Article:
1949 to 2009
Taiwan's Tumultuous Road
Six decades – a full epoch by traditional Chinese reckoning – have passed since the KMT lost control of China and took refuge on Taiwan, creating the political system and ethnic mix that now define the island. What does the future hold?
Taiwan's Tumultuous RoadBy Sherry Lee, Yu-Jung Peng
From CommonWealth Magazine (vol. 427 )
The year 1949 was the start of a convergence of destinies. All who were there were unwittingly caught up in the turbulent convulsions of the period.
Two years earlier in 1947, 25 year-old Chi Pang-yuan left China's Liaoning Province with her father Chi Shih-ying, a well-known leader in the war against the Japanese, and traveled southwest along China's northeast coast to reach Taiwan, where she took a teaching job with National Taiwan University's Department of Foreign Languages and Literature. The tumultuous changes that took place in China just two years later left her and more than two million other "mainlanders" like her little choice but to settle in Taiwan.
Like the hands of a clock that can't be turned back, the march of history was destined to utterly rewrite the life stories of so many people.
Like those arriving from the mainland, those Taiwanese already living on the island were about to see radical changes in their lives as well.
Born the same year as Chi Pang-yuan, T.S. Wang is an 85 year-old native studies researcher and marine biologist from Hualian whose father was a member of the Taiwan Cultural Association, a group dedicated to securing greater autonomy for Taiwan during the Japanese colonial period.
In 1945 during the waning days of World War II, Wang was sent to the Imperial Japanese Naval School at Zuoying in northern Kaohsiung and subsequently sent to fight on the front lines in the Philippines. He was the only member of his unit to return to Taiwan alive.
During the chaos that erupted in the wake of the February 28 Incident of 1947 (an anti-government uprising followed by violent suppression), Wang, then working for Taiwan Power Company, volunteered to lead a security detail to maintain local order in his area. For his efforts, the Chinese Nationalist authorities brought him up on charges after he was falsely accused, and he wound up in prison.
1949: The Magic Number
For the rest of the world, there was nothing particularly special about the year 1949, but for Chi Pang-yuan and T.S. Wang it turned out to be the magic number that would irrevocably alter their destinies.
What's exceptional about their stories is their persistence in pursuing their own unique values and destinies here on Taiwan, far from "the mainland."
After arriving in Taiwan, Chi's father Chi Shih-ying joined forces with Lei Chen to found Free China magazine. Although he came under surveillance for his advocacy of civil liberties and was stripped of his membership in the Chinese Nationalist Party (Kuomintang, or KMT), he continued to be an outspoken advocate for a multi-party political system.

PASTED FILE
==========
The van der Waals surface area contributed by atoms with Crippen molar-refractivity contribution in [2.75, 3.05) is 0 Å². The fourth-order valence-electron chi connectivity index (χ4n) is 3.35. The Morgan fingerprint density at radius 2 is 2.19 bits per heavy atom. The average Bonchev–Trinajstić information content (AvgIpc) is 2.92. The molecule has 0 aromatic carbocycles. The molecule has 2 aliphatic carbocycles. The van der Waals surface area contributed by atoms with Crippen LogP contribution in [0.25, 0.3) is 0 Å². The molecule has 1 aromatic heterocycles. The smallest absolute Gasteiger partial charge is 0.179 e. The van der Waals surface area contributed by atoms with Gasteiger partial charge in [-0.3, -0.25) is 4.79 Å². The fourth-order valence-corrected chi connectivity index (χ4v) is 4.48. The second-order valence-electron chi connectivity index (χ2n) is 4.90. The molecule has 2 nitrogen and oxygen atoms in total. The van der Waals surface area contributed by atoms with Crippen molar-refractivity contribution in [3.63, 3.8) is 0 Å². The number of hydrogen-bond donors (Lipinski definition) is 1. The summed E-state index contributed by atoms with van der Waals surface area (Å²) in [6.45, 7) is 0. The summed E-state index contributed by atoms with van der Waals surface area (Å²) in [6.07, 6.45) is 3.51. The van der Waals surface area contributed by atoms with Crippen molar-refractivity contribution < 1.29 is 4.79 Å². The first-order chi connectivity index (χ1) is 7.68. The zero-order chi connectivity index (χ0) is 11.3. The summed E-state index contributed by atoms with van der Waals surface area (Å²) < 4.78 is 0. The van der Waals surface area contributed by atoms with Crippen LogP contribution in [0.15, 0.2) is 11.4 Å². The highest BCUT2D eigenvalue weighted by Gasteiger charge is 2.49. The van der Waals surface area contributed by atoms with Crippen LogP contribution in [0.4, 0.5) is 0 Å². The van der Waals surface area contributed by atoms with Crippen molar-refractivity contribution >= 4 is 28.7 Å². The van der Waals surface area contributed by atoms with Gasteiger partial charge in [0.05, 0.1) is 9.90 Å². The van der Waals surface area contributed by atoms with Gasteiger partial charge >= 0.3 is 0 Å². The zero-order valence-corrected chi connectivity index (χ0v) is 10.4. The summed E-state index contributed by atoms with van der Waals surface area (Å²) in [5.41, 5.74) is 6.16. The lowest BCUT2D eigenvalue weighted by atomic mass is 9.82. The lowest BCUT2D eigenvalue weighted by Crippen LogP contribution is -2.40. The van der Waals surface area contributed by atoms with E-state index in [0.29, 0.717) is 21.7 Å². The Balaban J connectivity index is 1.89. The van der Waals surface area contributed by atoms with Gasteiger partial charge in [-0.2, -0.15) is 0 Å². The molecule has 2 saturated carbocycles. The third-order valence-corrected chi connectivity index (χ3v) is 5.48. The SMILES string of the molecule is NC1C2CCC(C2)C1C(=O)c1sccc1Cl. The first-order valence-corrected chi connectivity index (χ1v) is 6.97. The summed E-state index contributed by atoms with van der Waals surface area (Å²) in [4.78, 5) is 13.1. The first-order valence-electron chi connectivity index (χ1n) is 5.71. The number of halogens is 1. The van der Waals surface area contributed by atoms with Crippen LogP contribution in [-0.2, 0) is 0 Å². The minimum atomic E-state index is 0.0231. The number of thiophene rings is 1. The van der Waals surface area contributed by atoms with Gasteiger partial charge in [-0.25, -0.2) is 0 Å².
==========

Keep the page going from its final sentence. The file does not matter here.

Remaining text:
What's more, sixty years after arriving in Taiwan the "mainlander" Chi Pang-yuan has morphed into one of the most ardent promoters and defenders of Taiwan's "native literature" to the next generation and the world. During her tenure as director of the National Institute for Compilation and Translation's Department of Humanities and Social Sciences, she oversaw major revisions to Taiwan's high school textbooks to include works of contemporary Taiwanese literature. Her English-language translations of works by Taiwanese writers such as Wu Cho-liu, Huang Chun-ming and others have further introduced Taiwanese literature to a global audience.
T.S. Wang, who has devoted his life to researching Taiwan's indigenous tribes and field studies of local shellfish, insects, geology, hot springs and cold springs, has over the past several decades volunteered his services to the Hualian County government in helping to establish "teaching material centers for native studies" showcasing artifacts and specimens of marine biology, archeology and indigenous culture at more than a dozen county primary schools. He donated his entire collection of marine biological specimens and archeological artifacts amassed through years of research and field studies.
Wang's marine biology research has gotten the seal of approval from Japan's Osaka Museum of Natural History, which specially named three species of fish and one species of shellfish after him.
Creation and Loss, Light and Shadow
Traditionally, Chinese society reckons cycles of years by multiples of twelve, and sixty years signify a full epoch.
In 1949, with the arrival of the Kuomintang government-in-exile, Taiwan's contemporary history truly began. In 2009, it is fitting to look back on Taiwan's 60-year lifecycle as a fledgling republic – not as an exercise in nostalgia, but as an effort to make a fresh start, and look boldly toward the future.
Poring over the annals of the period, it is possible to discover numerous critical moments of which few of us are aware.
In 1949 the Kuomintang lost its grip on China for good and retreated to Taiwan in disgrace. Under the shadow of anti-communist paranoia, the regime embarked on a 38-year reign of martial law rule, visiting long-term anxiety and repression upon the Taiwanese people.
But where there are shadows, there is also light.
Aside from the shadows the KMT government cast, it also brought with it Sun Yat-sen's Three Principles of the People and its attendant constitutional law; the cultural legacy of the National Palace Museum, rescued from Chinese communist clutches; a nine-year compulsory education system; and military conscription (thus avoiding problems with warlordism previously experienced in China).